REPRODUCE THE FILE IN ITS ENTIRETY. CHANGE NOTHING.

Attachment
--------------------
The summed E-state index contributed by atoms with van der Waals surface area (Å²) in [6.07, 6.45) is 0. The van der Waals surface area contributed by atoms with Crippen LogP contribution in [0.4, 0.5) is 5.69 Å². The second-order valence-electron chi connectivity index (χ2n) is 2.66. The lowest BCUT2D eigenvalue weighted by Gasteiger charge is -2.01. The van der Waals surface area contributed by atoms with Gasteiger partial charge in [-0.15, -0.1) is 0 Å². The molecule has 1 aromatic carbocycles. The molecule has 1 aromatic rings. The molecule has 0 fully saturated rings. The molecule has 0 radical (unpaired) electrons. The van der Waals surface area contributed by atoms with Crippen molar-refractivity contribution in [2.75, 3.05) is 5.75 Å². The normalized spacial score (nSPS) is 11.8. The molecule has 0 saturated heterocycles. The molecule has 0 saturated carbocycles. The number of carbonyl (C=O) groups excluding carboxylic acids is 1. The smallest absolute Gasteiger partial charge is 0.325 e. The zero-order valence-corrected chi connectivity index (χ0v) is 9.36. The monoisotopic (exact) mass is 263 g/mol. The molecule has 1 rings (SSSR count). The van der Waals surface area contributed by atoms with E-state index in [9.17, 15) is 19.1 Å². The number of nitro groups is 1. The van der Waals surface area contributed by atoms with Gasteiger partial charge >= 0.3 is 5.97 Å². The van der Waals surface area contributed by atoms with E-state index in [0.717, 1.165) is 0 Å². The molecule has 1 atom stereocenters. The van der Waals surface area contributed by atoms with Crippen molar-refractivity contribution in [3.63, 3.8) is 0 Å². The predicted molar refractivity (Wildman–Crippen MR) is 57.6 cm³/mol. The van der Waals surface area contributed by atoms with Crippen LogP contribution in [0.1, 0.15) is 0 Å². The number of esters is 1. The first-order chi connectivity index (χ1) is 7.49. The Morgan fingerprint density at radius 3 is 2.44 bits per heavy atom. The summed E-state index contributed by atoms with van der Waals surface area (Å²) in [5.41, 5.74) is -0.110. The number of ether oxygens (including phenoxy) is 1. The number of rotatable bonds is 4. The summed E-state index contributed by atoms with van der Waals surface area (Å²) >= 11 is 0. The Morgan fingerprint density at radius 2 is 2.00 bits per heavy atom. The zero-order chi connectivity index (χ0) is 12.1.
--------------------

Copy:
The summed E-state index contributed by atoms with van der Waals surface area (Å²) in [6.07, 6.45) is 0. The van der Waals surface area contributed by atoms with Crippen LogP contribution in [0.4, 0.5) is 5.69 Å². The second-order valence-electron chi connectivity index (χ2n) is 2.66. The lowest BCUT2D eigenvalue weighted by Gasteiger charge is -2.01. The van der Waals surface area contributed by atoms with Gasteiger partial charge in [-0.15, -0.1) is 0 Å². The molecule has 1 aromatic carbocycles. The molecule has 1 aromatic rings. The molecule has 0 fully saturated rings. The molecule has 0 radical (unpaired) electrons. The van der Waals surface area contributed by atoms with Crippen molar-refractivity contribution in [2.75, 3.05) is 5.75 Å². The normalized spacial score (nSPS) is 11.8. The molecule has 0 saturated heterocycles. The molecule has 0 saturated carbocycles. The number of carbonyl (C=O) groups excluding carboxylic acids is 1. The smallest absolute Gasteiger partial charge is 0.325 e. The zero-order valence-corrected chi connectivity index (χ0v) is 9.36. The monoisotopic (exact) mass is 263 g/mol. The molecule has 1 rings (SSSR count). The van der Waals surface area contributed by atoms with E-state index in [9.17, 15) is 19.1 Å². The number of nitro groups is 1. The van der Waals surface area contributed by atoms with Gasteiger partial charge >= 0.3 is 5.97 Å². The van der Waals surface area contributed by atoms with E-state index in [0.717, 1.165) is 0 Å². The molecule has 1 atom stereocenters. The van der Waals surface area contributed by atoms with Crippen molar-refractivity contribution in [3.63, 3.8) is 0 Å². The predicted molar refractivity (Wildman–Crippen MR) is 57.6 cm³/mol. The van der Waals surface area contributed by atoms with Crippen LogP contribution in [0.1, 0.15) is 0 Å². The number of esters is 1. The first-order chi connectivity index (χ1) is 7.49. The Morgan fingerprint density at radius 3 is 2.44 bits per heavy atom. The summed E-state index contributed by atoms with van der Waals surface area (Å²) in [5.41, 5.74) is -0.110. The number of ether oxygens (including phenoxy) is 1. The number of rotatable bonds is 4. The summed E-state index contributed by atoms with van der Waals surface area (Å²) >= 11 is 0. The Morgan fingerprint density at radius 2 is 2.00 bits per heavy atom. The zero-order chi connectivity index (χ0) is 12.1.